Betsy Hagan, a freshman exercise science major from Woodford County, practices her self-defense skills against Officer Rob Remy at a class Tuesday. (Rachel Stone)

By Laura Butler

Every two minutes, someone in the United States is sexually assaulted, and 60 percent of these cases are not reported to the police, according to the Rape, Abuse and Incest National Network. One in six women will be sexually assaulted in her lifetime and college-aged women are four times more likely to be sexually assaulted.Six women between the ages of 19 and 47 attended the Rape Aggression Defense Self-Defense Class sponsored by the Eastern Kentucky University Police Department on April 7, 8 and 9. The purpose of the class is to increase safety awareness and provide women with basic skills for self-defense, said Officer Katherine Havens, the class instructor. “We want to give the girls basic skills to use in case of an attack as well as help build their self-confidence,” she said.

The course is financed by the campus police department and is thus available at no charge to Eastern women, whether they are students, staff or faculty members. Havens said the police department has held the class roughly once a semester since May of 2005. “The department uses this as a means of community policing. We want to do our part to make sure everyone feels safe on this campus.”

According to the R.A.D. handbook, “women need to plan for an attack rather than fear it-fear will diminish when a plan of action is prepared.”

Havens also said women can take many precautions, most of which are common sense, to stay safe when going out.

“Most of the problems we see on campus stem from alcohol use. If you’re going to choose to drink, do some pre-planning: have a ride in place, always let someone know where you are going, stay in groups or pairs and, most of all, trust your instincts,” Havens said. “Wherever you are, trust your instincts. If you feel uncomfortable, don’t ignore those feelings.”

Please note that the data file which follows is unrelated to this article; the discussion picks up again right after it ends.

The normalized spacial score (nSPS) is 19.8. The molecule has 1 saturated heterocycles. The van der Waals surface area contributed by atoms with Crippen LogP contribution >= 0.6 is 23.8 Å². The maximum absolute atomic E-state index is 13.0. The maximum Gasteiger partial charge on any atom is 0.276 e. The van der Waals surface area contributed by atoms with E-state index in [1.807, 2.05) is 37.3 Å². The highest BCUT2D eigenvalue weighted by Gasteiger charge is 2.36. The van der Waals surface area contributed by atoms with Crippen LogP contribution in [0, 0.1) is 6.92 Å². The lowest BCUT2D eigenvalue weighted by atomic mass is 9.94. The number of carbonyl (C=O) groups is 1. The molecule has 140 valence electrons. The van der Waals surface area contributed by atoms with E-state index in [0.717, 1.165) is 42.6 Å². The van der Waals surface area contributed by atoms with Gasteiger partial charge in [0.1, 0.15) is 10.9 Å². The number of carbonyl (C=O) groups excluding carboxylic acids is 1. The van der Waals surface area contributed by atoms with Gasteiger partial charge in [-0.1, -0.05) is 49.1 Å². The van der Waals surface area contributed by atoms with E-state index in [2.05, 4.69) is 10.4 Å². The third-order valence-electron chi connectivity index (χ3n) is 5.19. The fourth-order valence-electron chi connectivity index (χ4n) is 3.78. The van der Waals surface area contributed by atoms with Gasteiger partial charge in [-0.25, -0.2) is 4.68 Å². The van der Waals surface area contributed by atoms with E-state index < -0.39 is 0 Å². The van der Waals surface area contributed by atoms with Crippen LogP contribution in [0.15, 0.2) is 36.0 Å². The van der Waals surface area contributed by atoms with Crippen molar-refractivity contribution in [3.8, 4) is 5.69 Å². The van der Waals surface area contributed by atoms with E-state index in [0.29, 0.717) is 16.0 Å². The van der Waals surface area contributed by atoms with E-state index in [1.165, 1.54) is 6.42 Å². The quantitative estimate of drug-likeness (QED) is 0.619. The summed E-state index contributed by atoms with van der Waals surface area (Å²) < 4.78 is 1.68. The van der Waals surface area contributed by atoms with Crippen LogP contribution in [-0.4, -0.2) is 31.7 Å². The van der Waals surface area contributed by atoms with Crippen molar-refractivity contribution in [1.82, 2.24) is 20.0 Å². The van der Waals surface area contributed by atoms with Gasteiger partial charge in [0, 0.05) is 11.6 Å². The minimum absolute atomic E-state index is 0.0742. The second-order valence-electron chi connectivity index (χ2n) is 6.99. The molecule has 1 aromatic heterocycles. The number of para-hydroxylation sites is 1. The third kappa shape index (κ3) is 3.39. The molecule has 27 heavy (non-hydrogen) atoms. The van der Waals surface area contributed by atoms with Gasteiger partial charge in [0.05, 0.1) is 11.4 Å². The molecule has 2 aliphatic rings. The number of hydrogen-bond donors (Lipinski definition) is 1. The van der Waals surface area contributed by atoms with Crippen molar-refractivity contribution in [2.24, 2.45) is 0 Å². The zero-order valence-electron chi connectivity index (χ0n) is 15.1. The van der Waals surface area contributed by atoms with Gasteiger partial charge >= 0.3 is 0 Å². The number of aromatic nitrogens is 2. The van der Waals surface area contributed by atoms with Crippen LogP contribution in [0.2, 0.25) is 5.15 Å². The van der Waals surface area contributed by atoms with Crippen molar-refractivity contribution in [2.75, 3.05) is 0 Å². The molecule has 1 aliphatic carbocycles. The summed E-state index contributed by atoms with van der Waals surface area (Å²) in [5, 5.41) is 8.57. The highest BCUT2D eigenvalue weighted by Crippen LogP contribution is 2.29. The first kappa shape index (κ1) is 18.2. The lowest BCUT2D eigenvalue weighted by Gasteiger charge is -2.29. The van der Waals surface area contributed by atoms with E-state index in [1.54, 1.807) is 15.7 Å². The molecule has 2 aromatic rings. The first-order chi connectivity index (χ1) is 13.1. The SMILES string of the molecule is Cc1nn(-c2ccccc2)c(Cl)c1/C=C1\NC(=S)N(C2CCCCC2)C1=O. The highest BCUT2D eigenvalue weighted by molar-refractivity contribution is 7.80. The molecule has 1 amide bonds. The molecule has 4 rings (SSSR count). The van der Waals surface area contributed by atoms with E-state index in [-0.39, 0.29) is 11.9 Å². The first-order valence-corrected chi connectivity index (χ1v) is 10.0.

Havens said she also encourages students, females especially, to take advantage of the campus shuttle and police escort services after dark.

“Both of these services are available to all students, free of charge. We want you to feel safe,” Havens said. “If the shuttle’s not running, call the dispatch and ask for an escort.” Havens said the best way to prevent sexual assault is to be aware and alert of your surroundings at all times. “I also urge everyone to store the number to the campus police station in their cell phones.” (859-622-2821.)

The women taking the class learned background information about rape and sexual assault during their first day of class, and then proceeded to combative moves the following day, followed by “going against the Redman.”

Betsy Hagan, a freshman exercise science major and returning R.A.D. student, said she thinks fighting the “Redman” is a crucial part of the program.

“The officer dresses up in a red, padded, full-body suit and you put everything you’ve learned to use,” Hagan said. “You can see the success of the basic skills you’ve learned and it gives you the feeling of ‘Yeah, I can do this, any girl can learn to do this. It does work.'”

Allis Reppert, an Eastern alum, said she took the class to benefit her job as a health educator and her work with the public. Trish Cox, returning part-time student, said she took the class at the suggestion of her husband.

“He’s been suggesting that I take the class for awhile and I finally found the time.” Reppert and Cox said they decided to take the class together to increase their knowledge of self-defense.